NZX-listed CBL Corporation has appointed voluntary administrators to prevent other regulators from taking action after the Reserve Bank moved to have interim liquidators take charge of its subsidiary CBL Insurance, managing director Peter Harris says.

"That means that everything from hereon operates under a protective umbrella of voluntary administration," Harris told the Herald.

Harris said the administrators, from KordaMentha, will continue working through a plan to restore "the hole in a balance sheet" which has been caused by increase reserve strengthening required for the company's French construction business in CBL Insurance's books.

That plan involves selling off the "run-off book of liabilities", which Harris said is expected to take weeks rather than months.


"If we can find a party to acquire that liability for a sum of money that will have significant upside for CBL Insurance's regulatory solvency to the extent that it could come out of interim liquidation quite quickly," Harris said.

Meanwhile, the interim liquidators of CBL Insurance say they will continue to operate that business and are assessing its financial position.

McGrathNicol's Kare Johnstone and her colleague Andrew Grenfell were appointed as interim liquidators of CBL Insurance on Friday evening by the High Court's Justice Patricia Courtney.

The application for the pair's appointment came from the Reserve Bank as the insurer's prudential supervisor and was made without notice.

Justice Courtney ruled "there be no publication of information submitted to the court in relation to this application", although the facts and terms of the order and names of the interim liquidators were allowed to be published.

CBL Insurance, a subsidiary of CBL Corporation, describes itself as "New Zealand's largest and oldest credit surety and financial risk provider" and operates in 25 countries.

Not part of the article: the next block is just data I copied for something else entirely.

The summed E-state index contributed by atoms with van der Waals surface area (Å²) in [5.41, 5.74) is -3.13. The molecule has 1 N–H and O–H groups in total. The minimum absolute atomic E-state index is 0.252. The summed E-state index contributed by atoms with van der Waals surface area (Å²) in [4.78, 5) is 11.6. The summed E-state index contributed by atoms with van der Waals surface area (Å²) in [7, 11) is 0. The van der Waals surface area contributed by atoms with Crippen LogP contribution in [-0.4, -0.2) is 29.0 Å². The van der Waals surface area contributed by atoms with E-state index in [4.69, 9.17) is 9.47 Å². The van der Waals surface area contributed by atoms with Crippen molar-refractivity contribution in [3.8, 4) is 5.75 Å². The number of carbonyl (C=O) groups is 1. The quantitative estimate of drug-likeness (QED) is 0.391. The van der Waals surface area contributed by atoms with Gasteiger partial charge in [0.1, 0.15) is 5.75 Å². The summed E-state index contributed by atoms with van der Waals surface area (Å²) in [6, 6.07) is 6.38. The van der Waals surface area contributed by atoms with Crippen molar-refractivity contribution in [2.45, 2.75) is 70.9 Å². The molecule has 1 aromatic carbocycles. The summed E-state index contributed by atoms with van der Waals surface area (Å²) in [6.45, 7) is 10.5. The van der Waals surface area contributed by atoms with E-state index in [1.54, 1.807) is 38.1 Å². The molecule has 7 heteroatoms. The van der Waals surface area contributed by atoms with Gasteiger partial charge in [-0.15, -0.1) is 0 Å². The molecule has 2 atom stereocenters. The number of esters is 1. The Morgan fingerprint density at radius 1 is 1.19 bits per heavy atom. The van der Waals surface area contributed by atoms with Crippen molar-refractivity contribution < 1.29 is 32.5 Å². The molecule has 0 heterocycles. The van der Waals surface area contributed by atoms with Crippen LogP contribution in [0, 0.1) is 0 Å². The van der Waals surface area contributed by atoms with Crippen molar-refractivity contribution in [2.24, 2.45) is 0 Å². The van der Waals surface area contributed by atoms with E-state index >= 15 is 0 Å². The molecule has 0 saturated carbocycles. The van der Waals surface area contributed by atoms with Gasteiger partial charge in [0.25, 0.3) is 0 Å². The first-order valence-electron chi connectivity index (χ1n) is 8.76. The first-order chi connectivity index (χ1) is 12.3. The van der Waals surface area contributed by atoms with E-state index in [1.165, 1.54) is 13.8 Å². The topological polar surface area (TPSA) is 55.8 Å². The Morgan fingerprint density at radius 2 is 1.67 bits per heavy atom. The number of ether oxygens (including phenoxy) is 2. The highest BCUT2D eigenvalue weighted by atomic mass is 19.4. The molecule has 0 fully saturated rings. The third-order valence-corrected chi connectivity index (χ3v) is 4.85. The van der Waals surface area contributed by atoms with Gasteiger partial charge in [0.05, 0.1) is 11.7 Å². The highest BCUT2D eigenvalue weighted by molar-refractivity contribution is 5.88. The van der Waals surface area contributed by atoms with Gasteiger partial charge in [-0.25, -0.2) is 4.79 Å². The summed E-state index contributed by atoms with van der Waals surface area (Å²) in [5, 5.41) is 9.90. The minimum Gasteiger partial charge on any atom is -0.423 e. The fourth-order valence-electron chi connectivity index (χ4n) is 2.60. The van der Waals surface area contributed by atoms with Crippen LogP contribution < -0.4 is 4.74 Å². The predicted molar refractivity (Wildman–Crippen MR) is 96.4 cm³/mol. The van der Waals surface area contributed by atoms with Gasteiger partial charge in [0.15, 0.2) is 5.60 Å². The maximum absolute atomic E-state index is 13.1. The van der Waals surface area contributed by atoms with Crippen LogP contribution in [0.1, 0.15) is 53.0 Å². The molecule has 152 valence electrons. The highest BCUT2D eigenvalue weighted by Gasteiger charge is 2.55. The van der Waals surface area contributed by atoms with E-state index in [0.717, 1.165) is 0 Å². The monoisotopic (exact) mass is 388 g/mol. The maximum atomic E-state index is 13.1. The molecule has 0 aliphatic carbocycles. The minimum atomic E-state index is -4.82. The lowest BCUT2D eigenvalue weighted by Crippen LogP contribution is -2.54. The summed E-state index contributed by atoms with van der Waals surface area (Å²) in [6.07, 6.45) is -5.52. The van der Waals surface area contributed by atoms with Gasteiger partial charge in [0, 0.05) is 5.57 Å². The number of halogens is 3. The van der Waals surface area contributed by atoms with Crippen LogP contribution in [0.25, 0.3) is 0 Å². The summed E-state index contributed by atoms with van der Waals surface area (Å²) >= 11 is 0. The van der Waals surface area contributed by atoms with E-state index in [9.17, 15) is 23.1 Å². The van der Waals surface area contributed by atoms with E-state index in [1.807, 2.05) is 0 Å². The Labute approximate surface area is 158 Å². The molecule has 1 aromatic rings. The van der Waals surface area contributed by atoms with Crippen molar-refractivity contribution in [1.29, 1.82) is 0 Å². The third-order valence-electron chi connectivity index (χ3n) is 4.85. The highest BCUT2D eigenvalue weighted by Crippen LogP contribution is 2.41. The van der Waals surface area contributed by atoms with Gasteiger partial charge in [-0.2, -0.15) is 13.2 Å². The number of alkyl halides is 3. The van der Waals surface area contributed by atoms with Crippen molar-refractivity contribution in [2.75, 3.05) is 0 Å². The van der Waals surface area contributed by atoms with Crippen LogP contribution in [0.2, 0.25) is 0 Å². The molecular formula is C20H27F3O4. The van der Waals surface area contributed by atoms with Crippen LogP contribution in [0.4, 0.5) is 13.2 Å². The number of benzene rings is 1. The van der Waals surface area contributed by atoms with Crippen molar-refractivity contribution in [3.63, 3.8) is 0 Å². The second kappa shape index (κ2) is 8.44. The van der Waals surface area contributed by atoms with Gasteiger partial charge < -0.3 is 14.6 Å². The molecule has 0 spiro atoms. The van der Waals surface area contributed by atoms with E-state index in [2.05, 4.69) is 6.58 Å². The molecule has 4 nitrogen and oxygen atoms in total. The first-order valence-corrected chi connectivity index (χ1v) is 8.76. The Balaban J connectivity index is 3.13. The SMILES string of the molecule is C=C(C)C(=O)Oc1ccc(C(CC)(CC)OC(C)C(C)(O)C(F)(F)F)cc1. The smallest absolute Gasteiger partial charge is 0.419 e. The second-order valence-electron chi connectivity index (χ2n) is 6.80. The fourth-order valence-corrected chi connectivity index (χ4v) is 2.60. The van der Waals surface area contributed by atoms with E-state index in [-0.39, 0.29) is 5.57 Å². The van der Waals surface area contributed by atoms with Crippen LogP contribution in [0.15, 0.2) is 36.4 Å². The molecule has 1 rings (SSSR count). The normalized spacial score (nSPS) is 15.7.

"The business is focused on financial risk products, builders risks, sureties, guarantees and contractor bonds worldwide - in particular in Europe and Scandinavia," the company's website says.

CBL Insurance on Friday night said the interim liquidator had been appointed pending the outcome of a liquidation application in the High Court.


"This appointment is not in respect of CBL Corporation Limited or any other companies in the group," CBL Insurance said in a statement.

Johnstone, one of the interim liquidators, today told the Herald that she was assessing the financial position of the business and would continue to operate it.

The confidentiality orders meant she could not comment further.

Justice Courtney's order – according to court documents - enables the interim liquidators to "maintain the assets of the defendant company", including the ability to take custody and control of assets, seek freezing orders, and take control of all global assets irrespective of which country they're located in.

NZX suspended the CBL Corporation stock this month due to concerns the market operator's regulation team has about whether the company has given complete and true material information to the market.

Trading in the stock was halted before the suspension, with details eked out over subsequent days that prudential regulators in New Zealand and abroad questioned the adequacy of reserves for its French construction insurance division, prompting a credit rating downgrade and prospective capital raise.

The company this month said it still expected to report annual earnings tomorrow, having issued a profit warning that it posted a loss of between $75 million and $85m in calendar 2017.

CBL Corp last Tuesday said its European subsidiary's lawyers were opposing an order from the Central Bank of Ireland instructing it to stop writing new business immediately.

CBL said its subsidiary CBL Insurance Europe Dac (CBLIE) was continuing to otherwise operate normally and existing policies continue to remain in force.

The Irish central bank has also required CBLIE to write to all appointed insurance brokers and distribution partners to inform them of the direction and to inform policyholders, it said.

"CBLIE has sought legal advice in Europe and has instructed its European legal counsel to request the CBI to withdraw this direction," the company said.

"Failing this, CBLIE reserves its rights to take any action it deems necessary in order to protect its interests."

- NZ Herald, BusinessDesk